Re: re Grand Unified Theory
Sun, 6 Nov 1994 23:29:19 +0000

Hi Hemant, and everyone else who isn't bored yet by this topic,

You replied to my message id <> from
which I extract the quote:

>I get so _tired_ of having to say it all again, d'you see? Clearly, I'm not
> saying that the whole structure should be set in stone (though I've met at
> least one PCPer who takes a "holy writ" approach to it and, absurdly,
> forgets the constructive alternativist bit); but in an intellectual climate
> which searches for certainties, there does seem to be a logical problem
> with a theory, Kelly's, which includes in its epistemology an assertion of
> its own contradictions. Maybe that's why we're doomed to wander the
> psychological sidelines?
> I suspect that there may be an issue of levels of analysis here, and it may
> not in fact be a problem, but I'm not clever enough to see a way through
> it.

by making three key points in your message
id <>

a) the difficulty may well be one of levels of analysis; these comprise
b) the personal level: deals with why people become interested in PCP and
c) the superordinate level of the discipline itself (it names itself after
its creator, it has intellectual subgroupings within it, and it may be
sidelined because, inter al., it is political viz., it threatens the
position of people whose position and power-base are wedded to positivist

Well, yes and no. Let's be hard on ourselves and see where it gets us.

1. You say:
>Personally, I think George Kelly was a thinker not only far ahead of his

I too admire his achievement but I'm not sure how far the "ahead of his
time" view helps us explain what's going on. The bare bones of the matter
are that he lived by definition in his time, and articulated his theory in
his time. We, in our own time, are trying to make sense of why it hasn't
taken, and we have no privileged access to future theorising in psychology
to allow retrospection which would illuminate our difficulties in being
taken up by the mainstream. We work with where we're at now.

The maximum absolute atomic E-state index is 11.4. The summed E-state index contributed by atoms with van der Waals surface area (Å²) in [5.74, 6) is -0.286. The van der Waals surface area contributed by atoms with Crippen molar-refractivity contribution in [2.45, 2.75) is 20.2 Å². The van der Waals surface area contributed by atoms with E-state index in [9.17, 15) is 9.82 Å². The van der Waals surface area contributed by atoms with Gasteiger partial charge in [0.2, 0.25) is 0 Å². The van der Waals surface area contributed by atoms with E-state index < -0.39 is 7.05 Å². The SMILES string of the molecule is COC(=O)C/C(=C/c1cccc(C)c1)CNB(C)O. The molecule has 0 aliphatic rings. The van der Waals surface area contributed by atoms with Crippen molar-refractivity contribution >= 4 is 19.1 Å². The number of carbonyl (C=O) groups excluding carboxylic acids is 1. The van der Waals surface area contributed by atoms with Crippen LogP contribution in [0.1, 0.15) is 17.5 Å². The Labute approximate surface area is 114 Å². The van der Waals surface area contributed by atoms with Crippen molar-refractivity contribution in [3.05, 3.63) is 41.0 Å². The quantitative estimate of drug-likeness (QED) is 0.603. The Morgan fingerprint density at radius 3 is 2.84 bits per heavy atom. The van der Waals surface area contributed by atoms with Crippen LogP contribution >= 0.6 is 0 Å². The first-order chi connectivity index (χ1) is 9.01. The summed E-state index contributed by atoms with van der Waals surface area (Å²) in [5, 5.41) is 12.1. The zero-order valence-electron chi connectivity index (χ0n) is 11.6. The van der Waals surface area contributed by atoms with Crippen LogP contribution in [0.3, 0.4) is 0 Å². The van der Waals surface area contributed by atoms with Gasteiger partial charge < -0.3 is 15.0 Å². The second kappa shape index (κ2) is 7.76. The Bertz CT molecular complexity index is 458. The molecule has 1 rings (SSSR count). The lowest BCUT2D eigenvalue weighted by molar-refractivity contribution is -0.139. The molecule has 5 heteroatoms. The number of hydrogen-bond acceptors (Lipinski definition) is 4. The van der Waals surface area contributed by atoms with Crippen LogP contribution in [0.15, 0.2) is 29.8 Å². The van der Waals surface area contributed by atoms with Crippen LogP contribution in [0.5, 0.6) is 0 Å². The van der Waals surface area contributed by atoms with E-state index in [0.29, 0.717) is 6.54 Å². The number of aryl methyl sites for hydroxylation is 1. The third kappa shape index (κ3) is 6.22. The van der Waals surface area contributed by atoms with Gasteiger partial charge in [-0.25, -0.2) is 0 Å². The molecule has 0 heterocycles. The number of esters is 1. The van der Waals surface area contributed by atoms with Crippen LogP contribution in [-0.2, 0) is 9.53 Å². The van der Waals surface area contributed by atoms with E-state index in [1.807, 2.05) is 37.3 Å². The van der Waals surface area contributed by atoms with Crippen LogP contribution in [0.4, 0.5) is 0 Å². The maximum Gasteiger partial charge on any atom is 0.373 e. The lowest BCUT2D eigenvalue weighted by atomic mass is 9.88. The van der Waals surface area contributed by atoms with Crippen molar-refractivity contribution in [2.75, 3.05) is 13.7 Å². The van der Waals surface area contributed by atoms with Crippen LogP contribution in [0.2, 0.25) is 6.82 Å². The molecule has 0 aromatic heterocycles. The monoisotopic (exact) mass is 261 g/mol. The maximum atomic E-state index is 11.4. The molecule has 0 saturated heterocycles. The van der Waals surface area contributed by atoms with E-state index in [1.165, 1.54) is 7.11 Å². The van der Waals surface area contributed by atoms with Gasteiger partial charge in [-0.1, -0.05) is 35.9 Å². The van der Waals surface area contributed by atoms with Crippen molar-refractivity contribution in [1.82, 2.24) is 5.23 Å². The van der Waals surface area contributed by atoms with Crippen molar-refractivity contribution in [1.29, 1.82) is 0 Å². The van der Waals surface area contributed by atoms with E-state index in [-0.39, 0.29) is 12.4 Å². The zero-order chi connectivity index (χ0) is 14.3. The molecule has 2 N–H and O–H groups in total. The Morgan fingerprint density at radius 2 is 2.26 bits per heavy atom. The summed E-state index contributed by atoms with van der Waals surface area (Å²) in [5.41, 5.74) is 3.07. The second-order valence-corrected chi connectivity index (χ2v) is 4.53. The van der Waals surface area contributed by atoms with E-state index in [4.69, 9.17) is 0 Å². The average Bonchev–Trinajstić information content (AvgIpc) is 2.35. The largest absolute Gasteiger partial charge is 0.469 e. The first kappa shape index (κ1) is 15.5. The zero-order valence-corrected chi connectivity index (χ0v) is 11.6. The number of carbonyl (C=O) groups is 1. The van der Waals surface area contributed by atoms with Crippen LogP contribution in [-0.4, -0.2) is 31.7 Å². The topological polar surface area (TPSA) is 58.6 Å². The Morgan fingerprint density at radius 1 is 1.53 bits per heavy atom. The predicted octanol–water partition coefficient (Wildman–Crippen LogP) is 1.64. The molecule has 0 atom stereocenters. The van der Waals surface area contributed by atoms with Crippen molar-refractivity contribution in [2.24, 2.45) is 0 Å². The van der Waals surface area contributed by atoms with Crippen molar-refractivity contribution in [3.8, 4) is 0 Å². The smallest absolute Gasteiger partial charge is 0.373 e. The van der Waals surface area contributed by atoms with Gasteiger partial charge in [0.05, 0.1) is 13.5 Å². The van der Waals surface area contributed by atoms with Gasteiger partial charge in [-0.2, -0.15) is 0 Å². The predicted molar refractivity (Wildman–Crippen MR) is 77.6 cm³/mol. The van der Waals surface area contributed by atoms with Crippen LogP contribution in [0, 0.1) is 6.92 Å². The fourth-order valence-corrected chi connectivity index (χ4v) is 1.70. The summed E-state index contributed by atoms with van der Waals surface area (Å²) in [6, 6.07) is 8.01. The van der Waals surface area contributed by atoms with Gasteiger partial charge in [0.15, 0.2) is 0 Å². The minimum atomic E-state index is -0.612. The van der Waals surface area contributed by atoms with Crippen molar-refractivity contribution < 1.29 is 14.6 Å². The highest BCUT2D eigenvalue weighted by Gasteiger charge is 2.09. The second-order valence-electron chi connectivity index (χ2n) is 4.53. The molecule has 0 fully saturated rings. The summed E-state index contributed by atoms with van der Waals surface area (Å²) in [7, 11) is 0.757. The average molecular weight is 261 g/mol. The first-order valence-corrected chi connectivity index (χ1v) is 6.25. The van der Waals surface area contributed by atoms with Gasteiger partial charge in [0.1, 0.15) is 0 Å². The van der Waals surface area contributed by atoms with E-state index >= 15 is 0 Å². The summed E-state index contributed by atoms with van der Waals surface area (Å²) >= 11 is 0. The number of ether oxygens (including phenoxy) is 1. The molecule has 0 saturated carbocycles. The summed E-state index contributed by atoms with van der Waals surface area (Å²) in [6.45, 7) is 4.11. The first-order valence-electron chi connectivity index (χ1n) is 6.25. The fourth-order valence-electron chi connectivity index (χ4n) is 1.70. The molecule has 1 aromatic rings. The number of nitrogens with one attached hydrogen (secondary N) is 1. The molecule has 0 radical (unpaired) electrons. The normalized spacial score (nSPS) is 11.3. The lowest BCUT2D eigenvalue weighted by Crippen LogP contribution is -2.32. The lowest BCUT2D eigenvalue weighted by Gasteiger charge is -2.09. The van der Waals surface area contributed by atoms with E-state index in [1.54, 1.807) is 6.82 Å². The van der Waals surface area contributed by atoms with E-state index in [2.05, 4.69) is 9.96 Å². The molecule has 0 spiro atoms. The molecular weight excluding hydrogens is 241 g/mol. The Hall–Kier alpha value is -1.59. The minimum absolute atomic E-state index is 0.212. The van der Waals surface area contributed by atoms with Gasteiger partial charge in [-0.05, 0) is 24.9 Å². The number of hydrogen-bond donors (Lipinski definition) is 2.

2. You continue:
>...but also one who revamped
>some dimensions of science and knowledge that many people don't want/
>like to consider as it shakes their core constructs and threatens their
>worldview. Earlier on the mailbase, I had mentioned that pcp, to me,
>implies a motto of "power to the people". For if everyone is a scientist
>or at least functions like one, it demands a restructuring of the
>established social order.
I recognise the argument and have some but not complete sympathy at the
level of the heart, as it were. But at the level of the head I must reply
that to _demand_ a restructuring is precisely what Kelly's theory doesn't
do. _Because_ constructive alternativism legitimises alternative
constructions as different ways of making meaning to a particular end,
whether we agree with them or not: where those goals are the same as our
own. And clearly, where the goals are different, the issue is entirely

I'd say that there are indeed levels of analysis involved, but when
speaking of levels
I meant different logical or linguistic levels rather than different

Statement 1:
Kelly asserts a theory which we find bloody convincing and in that sense, true
Statement 2:
The theory states that no theory can be true because alternate
constructions are always possible